10k years is old in the Western Hemisphere, but not everywhere else. Things like footprints are true treasures anywhere, as they are very hard to locate and difficult to recognize even if you expose them, especially in cross section. Older, and more of them, will be found. Western archeologists have long held the magic ca 12k BP as the near limit of humans in N or S America. In my years as an archeologist, I recall so many limits and rules of human habitation and movements, held solidly by scholars, yet many of them changed. I feel humans have been here many 10’s or even 100’s of thousands of years longer. Many sites have been found giving dates of 30, 40, 100k BP, which were just tossed out as intrusions, bad stratigraphic analysis, or poor dating techniques. I believe not all humans came here via the Bering land bridge, and not all from NE Asia/Siberia! We shall see, we shall see. Academia gives up its established theories very reluctantly, and archeology here has barely scratched the surface…

  10. Wayne

    “They became extinct after the arrival of the Europeans.” However, they are probaly still around and may be here after the Euros have died off. I was in the Sonoran desert in 2000 AD and walking bare footed out of the desert came a man dressed only in a loin cloth and with a snake tatoo that would around his body from his foot to the top of his head. A local Mexican resident said the indio was from out of the desert where they live in the old ways. He said they come into town occassionally.

    At another very small village, I saw a dead bird of prey that had been ceremonianlly placed on the steps of the dilipidated cahtedral. It seemed as if the local shaman was having a spiritual war with the Catholics. Some large and very dark indians silentlystared at me fronm across the dirt plaza. It felt very creepy and so we, the only Euros for miles around, left.

    They, the indigenous, are not extinct.

    1. Scott

      Where in the Sonoran Desert did these events happen?

  11. Randy Fry

    I am surprised Dr. Murray’s name has not been mentioned. He was a Christian pastor who used to have documentaries on satellite of visiting such sites in North America. Once he documented a dinosaur-like footprint that had a human finger (toe?) under it. I used to put all his documentaries on VHS tape.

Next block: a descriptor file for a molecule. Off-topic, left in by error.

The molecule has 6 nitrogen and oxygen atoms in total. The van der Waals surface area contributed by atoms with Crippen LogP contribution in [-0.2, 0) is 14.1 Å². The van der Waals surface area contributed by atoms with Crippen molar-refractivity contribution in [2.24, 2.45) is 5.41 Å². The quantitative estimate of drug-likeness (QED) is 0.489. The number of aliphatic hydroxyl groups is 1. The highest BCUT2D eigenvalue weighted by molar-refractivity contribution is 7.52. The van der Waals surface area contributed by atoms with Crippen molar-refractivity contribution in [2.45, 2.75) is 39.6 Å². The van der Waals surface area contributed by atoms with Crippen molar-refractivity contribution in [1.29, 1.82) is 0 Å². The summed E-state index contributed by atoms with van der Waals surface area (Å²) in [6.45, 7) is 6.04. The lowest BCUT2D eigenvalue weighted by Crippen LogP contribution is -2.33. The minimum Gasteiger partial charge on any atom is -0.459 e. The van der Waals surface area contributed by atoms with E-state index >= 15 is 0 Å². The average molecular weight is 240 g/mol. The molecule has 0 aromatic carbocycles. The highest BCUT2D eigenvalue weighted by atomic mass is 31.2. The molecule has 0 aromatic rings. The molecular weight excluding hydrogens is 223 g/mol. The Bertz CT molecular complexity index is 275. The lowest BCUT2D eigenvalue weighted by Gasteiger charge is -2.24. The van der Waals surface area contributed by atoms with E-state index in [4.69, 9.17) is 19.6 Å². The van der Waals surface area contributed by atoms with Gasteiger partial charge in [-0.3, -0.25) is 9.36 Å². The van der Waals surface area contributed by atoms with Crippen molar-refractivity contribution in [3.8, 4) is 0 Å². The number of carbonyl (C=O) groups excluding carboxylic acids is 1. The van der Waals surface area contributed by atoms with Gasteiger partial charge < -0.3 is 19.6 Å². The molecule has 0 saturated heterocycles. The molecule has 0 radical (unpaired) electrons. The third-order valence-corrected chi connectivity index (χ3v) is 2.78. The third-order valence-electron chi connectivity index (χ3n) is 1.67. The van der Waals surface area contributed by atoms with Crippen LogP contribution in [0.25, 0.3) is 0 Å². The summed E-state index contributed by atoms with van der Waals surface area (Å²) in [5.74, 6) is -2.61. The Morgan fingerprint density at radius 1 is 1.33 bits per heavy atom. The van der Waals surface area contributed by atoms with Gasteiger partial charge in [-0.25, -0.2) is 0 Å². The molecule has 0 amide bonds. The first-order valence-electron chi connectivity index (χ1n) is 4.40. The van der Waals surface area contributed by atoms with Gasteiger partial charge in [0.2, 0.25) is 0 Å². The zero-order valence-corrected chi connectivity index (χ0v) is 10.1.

1. Steve

      Dr. Arlton Murray’s work has been thoroughly discredited

      1. Randy Fry

        Nutz. Dr. Arnold Murry always documented with a camera crew, and worked with the author of “America B.C.” (Dr. Barry Fell?)

  12. […] the soft limestone of the Mexican desert have been identified as the oldest in North America. The prints, recently dated to about 10,500 years ago, were found during highway construction in northeastern Mexico in 1961. At the time, the section of rock containing the prints was taken to […]

  13. […] the soft limestone of the Mexican desert have been identified as the oldest in North America. The prints, recently dated to about 10,500 years ago, were found during highway construction in northeastern Mexico in 1961. At the time, the section of rock containing the prints was taken to […]

  14. […] the soft limestone of the Mexican desert have been identified as the oldest in North America. The prints, recently dated to about 10,500 years ago, were found during highway construction in northeastern Mexico in 1961. At the time, the section of rock containing the prints was taken to […]

  15. mike shea

    i think the foot prints are maps that are carved into the rock.

  16. […] en 1961, lors de la construction d'une voie d'autoroute. À l'époque, le bloc rocheux avait été stocké par le Museo del Desierto de Saltillo, une ville située à 275 km de Cuatro Ciénegas, où a eu lieu la […]

  17. koda

    I have a problem with dating techniques. I do doubt their accuracy of dating methods.

  18. DaveO

    “As the ancient nomadic hunter-gatherers needed to adapt to the increasingly hostile desert conditions …,”

    So, climate change is claimed in this article to have changed rapidly and a disadvantage to mankind in those earlier days. There must have been alot of campfires and flatulation to accomplish that, in accordance to Al Gore and follower’s beliefs on man-caused climate change/global warming..

    1. doc

      Congratulations, you are the first to put a political spin on an article not about politics. You must be so proud.

      Please try to get your information from sources outside of Faux News and the DailyMail.

  19. […] Human footprints found in Mexico in 1961 have now been dated back 10,500 years, making them the olde… […]

  20. […] Read more at the Natural Environment Research Council and Western Digs. […]

  21. Francisco Espirito-Santo

    I see that socalled “Native Americans” still keep ignoring the “KENNEWICK MAN”, obviously to continue profiting from the falacy called “First Nations”.

    1. Yttevya

      I do not see the sense in this comment. What do you mean?

  22. […] Read more at the Natural Environment Research Council and Western Digs. […]

  23. […] Some researchers found some really old footprints in the Chihuahuan Desert.  Well, they were found in 1961 but have recently been accurately dated.  Anthropologists believe they came from a hunter-gatherer society living in what is now Northern Mexico.  For the complete article go HERE! […]